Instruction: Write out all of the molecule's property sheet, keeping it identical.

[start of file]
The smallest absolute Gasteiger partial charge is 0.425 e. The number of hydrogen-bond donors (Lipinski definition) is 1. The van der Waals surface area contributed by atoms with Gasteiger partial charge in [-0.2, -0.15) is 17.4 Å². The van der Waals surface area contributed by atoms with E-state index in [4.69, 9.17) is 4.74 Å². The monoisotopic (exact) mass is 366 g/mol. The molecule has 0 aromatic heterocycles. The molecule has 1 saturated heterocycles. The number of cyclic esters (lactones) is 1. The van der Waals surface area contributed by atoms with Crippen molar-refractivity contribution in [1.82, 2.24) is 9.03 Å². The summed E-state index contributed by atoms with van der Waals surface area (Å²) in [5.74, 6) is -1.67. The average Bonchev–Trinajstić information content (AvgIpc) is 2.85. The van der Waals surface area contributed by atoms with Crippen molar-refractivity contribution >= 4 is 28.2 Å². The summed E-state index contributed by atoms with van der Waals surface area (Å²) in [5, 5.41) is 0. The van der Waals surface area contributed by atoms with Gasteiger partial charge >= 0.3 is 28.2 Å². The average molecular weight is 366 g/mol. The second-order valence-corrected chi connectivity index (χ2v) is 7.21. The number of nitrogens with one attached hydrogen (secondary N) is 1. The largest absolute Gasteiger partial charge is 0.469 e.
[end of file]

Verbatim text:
The smallest absolute Gasteiger partial charge is 0.425 e. The number of hydrogen-bond donors (Lipinski definition) is 1. The van der Waals surface area contributed by atoms with Gasteiger partial charge in [-0.2, -0.15) is 17.4 Å². The van der Waals surface area contributed by atoms with E-state index in [4.69, 9.17) is 4.74 Å². The monoisotopic (exact) mass is 366 g/mol. The molecule has 0 aromatic heterocycles. The molecule has 1 saturated heterocycles. The number of cyclic esters (lactones) is 1. The van der Waals surface area contributed by atoms with Crippen molar-refractivity contribution in [1.82, 2.24) is 9.03 Å². The summed E-state index contributed by atoms with van der Waals surface area (Å²) in [5.74, 6) is -1.67. The average Bonchev–Trinajstić information content (AvgIpc) is 2.85. The van der Waals surface area contributed by atoms with Crippen molar-refractivity contribution >= 4 is 28.2 Å². The summed E-state index contributed by atoms with van der Waals surface area (Å²) in [5, 5.41) is 0. The van der Waals surface area contributed by atoms with Gasteiger partial charge >= 0.3 is 28.2 Å². The average molecular weight is 366 g/mol. The second-order valence-corrected chi connectivity index (χ2v) is 7.21. The number of nitrogens with one attached hydrogen (secondary N) is 1. The largest absolute Gasteiger partial charge is 0.469 e.